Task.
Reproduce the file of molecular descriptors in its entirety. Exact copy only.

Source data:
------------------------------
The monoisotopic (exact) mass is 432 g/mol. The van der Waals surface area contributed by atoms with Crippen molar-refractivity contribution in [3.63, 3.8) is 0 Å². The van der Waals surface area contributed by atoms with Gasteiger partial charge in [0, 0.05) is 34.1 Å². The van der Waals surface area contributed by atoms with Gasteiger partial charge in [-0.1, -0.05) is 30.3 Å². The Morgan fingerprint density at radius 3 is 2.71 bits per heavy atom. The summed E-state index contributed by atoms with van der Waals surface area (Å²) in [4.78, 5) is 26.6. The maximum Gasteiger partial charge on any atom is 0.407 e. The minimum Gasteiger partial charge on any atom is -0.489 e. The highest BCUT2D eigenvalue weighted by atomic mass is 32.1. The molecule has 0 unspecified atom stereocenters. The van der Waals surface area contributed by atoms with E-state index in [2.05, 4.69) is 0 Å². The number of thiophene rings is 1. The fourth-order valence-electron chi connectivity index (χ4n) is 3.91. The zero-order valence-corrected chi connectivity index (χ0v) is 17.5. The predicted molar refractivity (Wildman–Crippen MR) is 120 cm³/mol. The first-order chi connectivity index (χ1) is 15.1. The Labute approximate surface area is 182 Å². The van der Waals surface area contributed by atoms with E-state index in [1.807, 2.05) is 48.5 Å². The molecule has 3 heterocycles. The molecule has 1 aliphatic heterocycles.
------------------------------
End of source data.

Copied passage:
The monoisotopic (exact) mass is 432 g/mol. The van der Waals surface area contributed by atoms with Crippen molar-refractivity contribution in [3.63, 3.8) is 0 Å². The van der Waals surface area contributed by atoms with Gasteiger partial charge in [0, 0.05) is 34.1 Å². The van der Waals surface area contributed by atoms with Gasteiger partial charge in [-0.1, -0.05) is 30.3 Å². The Morgan fingerprint density at radius 3 is 2.71 bits per heavy atom. The summed E-state index contributed by atoms with van der Waals surface area (Å²) in [4.78, 5) is 26.6. The maximum Gasteiger partial charge on any atom is 0.407 e. The minimum Gasteiger partial charge on any atom is -0.489 e. The highest BCUT2D eigenvalue weighted by atomic mass is 32.1. The molecule has 0 unspecified atom stereocenters. The van der Waals surface area contributed by atoms with E-state index in [2.05, 4.69) is 0 Å². The number of thiophene rings is 1. The fourth-order valence-electron chi connectivity index (χ4n) is 3.91. The zero-order valence-corrected chi connectivity index (χ0v) is 17.5. The predicted molar refractivity (Wildman–Crippen MR) is 120 cm³/mol. The first-order chi connectivity index (χ1) is 15.1. The Labute approximate surface area is 182 Å². The van der Waals surface area contributed by atoms with E-state index in [1.807, 2.05) is 48.5 Å². The molecule has 3 heterocycles. The molecule has 1 aliphatic heterocycles.